STOP THE MADNESS. Move out of the space you are in to another space. Change rooms, switch park benches, take a step to the left and be still and quiet for a moment. Use the RAIN acronym to bring yourself back into presence.
Recognize that you are in a “second arrow” moment. There are key signs in my body/mind that I am about to go there or am already there. My breath is usually shorter, everything feels urgent, suddenly I am doing a lot of blaming. Look for your own signs to tip you off so you can Recognize when you are going there.
Accept your situation, as it is, for the moment. I was never going to have music for my class that day. Accepting that would have put me in a better position to prepare. Acknowledge your current situation and try to be present for a moment.
This one can be difficult, but it makes all the difference. Explore what is happening with curiosity and interest. When doing this, try to feel into the current flavor and quality of your experience and not psychoanalyze yourself based on your past.
You can have a thought and not be that thought. You can have an experience and not be that experience. We all know that, but in the moment we often connect the dots in a way that attaches our entire being to this one dilemma. Because I do not have music to play today, I am a bad yoga teacher incapable of helping people. Or, because I forgot to bring cupcakes to school, I am a bad mother who lets her child down. We so easily go there. There is a lot of spaciousness and freedom when we learn to take a step back from being our thoughts and experiences.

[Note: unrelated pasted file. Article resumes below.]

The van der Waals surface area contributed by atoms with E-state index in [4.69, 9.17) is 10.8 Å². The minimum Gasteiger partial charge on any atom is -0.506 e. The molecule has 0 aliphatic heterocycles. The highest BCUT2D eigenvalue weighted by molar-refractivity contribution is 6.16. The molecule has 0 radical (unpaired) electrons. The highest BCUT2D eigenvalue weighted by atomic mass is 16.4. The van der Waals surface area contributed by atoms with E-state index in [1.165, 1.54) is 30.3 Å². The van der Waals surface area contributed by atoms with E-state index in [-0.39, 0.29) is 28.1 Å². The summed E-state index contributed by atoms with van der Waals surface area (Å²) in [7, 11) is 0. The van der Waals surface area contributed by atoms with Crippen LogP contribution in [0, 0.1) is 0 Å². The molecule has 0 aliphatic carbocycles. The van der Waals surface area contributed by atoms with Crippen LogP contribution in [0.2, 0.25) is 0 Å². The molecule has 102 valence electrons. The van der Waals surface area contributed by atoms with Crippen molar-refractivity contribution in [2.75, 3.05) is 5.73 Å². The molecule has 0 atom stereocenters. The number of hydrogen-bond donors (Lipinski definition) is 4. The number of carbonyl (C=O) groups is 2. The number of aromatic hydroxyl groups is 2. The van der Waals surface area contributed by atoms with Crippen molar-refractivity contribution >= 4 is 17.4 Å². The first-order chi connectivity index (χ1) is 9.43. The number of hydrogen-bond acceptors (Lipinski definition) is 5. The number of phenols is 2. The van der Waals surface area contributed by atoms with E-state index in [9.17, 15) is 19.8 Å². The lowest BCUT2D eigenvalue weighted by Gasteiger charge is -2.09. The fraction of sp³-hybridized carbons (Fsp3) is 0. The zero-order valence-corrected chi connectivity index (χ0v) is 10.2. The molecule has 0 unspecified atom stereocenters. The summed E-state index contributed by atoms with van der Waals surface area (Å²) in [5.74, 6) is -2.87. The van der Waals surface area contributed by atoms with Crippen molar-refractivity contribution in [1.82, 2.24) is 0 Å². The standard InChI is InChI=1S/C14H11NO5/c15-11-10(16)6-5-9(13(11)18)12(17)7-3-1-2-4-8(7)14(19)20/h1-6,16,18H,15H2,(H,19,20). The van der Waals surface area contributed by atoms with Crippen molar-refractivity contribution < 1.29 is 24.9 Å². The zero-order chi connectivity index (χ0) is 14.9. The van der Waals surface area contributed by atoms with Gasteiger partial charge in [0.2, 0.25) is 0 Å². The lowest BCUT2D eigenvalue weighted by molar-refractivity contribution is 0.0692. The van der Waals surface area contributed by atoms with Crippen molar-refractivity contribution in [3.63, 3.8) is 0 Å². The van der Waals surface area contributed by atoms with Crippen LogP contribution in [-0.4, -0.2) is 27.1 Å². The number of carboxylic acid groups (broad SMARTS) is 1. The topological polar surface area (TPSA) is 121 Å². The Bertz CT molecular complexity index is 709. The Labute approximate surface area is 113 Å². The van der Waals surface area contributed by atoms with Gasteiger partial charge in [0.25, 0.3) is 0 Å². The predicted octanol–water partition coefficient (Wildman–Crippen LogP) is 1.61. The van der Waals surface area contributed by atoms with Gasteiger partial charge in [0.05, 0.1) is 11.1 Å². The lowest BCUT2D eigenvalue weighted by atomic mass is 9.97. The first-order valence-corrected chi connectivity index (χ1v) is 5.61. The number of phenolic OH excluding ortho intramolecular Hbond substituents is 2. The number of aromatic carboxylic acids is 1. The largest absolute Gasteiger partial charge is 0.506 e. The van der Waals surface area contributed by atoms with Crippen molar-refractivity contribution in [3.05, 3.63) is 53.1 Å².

My teacher refers to this process as making space for “the one who knows”. The one who knows is you. It is just the version of you who remains present and mindful and has perspective no matter what you are experiencing in the moment. Next time you are troubled try this mini-meditation:
Use RAIN to explore what you are feeling. Then imagine yourself (your body/mind image) split into two. Now there are two of you. The one who is experiencing pain, panic, anxiety, depression and the one who has perspective. The one who can softly remind you to take a deep breath. The one that reminds you another breath is another moment, making space for a new experience.
Read more from Ashley on her website ashleywestroberts.com
Welcome to Spring! The undeniably most popular season of the year is here. As winter melts into spring, the birds, bees, flowers, trees and human hearts are all nourished by more and more sunlight. We may bask in that sunlight, but often we find ourselves still sluggish from winter, with too much on our plates and seasonal allergies to boot! The wisdom of Ayurveda is here to help us balance the shift of seasons and get us glowing, not sneezing all spring.
Spring is also about new beginnings, setting roots that sustain us in summer and fall. This spring, let’s commit to sustaining and thriving- through balance, deep breaths, clean closets and cleansed bodies!